oa South African Medical Journal - The Katayama syndrome

Volume 28, Issue 5
  • ISSN : 0256-9574
  • E-ISSN: 2078-5135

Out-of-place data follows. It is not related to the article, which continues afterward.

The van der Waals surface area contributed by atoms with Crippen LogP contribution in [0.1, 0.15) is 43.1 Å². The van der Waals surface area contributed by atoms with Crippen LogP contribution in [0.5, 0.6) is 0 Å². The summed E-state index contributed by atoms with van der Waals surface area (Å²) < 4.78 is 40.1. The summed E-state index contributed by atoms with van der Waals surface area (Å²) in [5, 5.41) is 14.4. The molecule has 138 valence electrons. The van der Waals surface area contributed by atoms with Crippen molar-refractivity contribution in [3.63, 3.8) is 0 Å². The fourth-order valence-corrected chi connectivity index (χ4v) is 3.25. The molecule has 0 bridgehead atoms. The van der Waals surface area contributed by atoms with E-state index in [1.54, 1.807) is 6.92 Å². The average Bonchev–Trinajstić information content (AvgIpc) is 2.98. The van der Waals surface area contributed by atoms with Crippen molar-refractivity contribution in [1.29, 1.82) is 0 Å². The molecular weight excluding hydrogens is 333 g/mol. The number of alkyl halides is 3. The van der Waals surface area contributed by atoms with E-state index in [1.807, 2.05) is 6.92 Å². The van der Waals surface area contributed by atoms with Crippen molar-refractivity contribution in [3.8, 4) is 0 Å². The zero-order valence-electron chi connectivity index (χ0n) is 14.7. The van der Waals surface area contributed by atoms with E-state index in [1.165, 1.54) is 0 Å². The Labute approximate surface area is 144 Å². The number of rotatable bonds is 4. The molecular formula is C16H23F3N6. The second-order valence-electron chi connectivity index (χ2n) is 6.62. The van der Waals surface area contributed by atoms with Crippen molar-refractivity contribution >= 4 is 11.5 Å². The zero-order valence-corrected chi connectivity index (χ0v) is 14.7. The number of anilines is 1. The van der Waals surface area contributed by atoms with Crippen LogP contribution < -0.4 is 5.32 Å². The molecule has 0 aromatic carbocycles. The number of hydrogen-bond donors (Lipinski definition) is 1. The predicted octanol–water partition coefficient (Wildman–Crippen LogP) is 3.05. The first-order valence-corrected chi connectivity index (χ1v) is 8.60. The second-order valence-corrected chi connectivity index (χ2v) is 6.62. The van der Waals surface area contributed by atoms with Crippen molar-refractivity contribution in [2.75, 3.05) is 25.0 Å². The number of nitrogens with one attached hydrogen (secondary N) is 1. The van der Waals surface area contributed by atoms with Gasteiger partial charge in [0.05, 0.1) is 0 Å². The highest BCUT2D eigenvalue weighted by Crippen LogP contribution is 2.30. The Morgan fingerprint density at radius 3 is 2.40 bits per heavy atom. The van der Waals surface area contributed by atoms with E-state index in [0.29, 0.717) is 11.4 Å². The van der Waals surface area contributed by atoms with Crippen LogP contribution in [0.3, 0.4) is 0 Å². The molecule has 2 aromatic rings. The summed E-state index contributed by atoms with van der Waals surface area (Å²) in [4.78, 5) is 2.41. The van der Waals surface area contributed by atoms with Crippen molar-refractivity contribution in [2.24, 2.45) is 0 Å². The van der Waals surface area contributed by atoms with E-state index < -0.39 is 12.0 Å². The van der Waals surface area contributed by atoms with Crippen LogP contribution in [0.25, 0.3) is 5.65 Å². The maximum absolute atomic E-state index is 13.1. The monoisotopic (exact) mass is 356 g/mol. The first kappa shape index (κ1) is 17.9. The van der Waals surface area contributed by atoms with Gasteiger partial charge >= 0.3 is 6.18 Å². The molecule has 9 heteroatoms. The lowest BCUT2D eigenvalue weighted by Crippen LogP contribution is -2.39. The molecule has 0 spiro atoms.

Twelve cases of the Katayama syndrome or toxaemic stage of bilharzia are descriptionbed. The clinical picture of fever, headache, cough, abdominal pain, urticaria, enlarged liver, enlarged spleen and a high blood eosinophilia is descriptionbed in detail. The syndrome in this country is caused by S. haematobium or S. mansoni. Mixed infections also occur. Of 10 cases in which ova were found 7 had S. mansoni in the stools and it is suggested that this infection is becoming more prevalent in this area. The eosinophilia is usually very high and may reach 80%. The bilharzial complement-fixation test may be a useful diagnostic test. In areas where bilharzia is endemic the Katayama syndrome should be considered when an unexplained fever presents. The impression has been gained that treatment with large doses of 'nilodin' (100 mg. per Ib body weight over 8 days) is at least as satisfactory as intramuscular antimony in cases due to S. haematobium. In those due to S. mansoni it is thought best to follow 'nilodin' with antimony and to repeat the course later.

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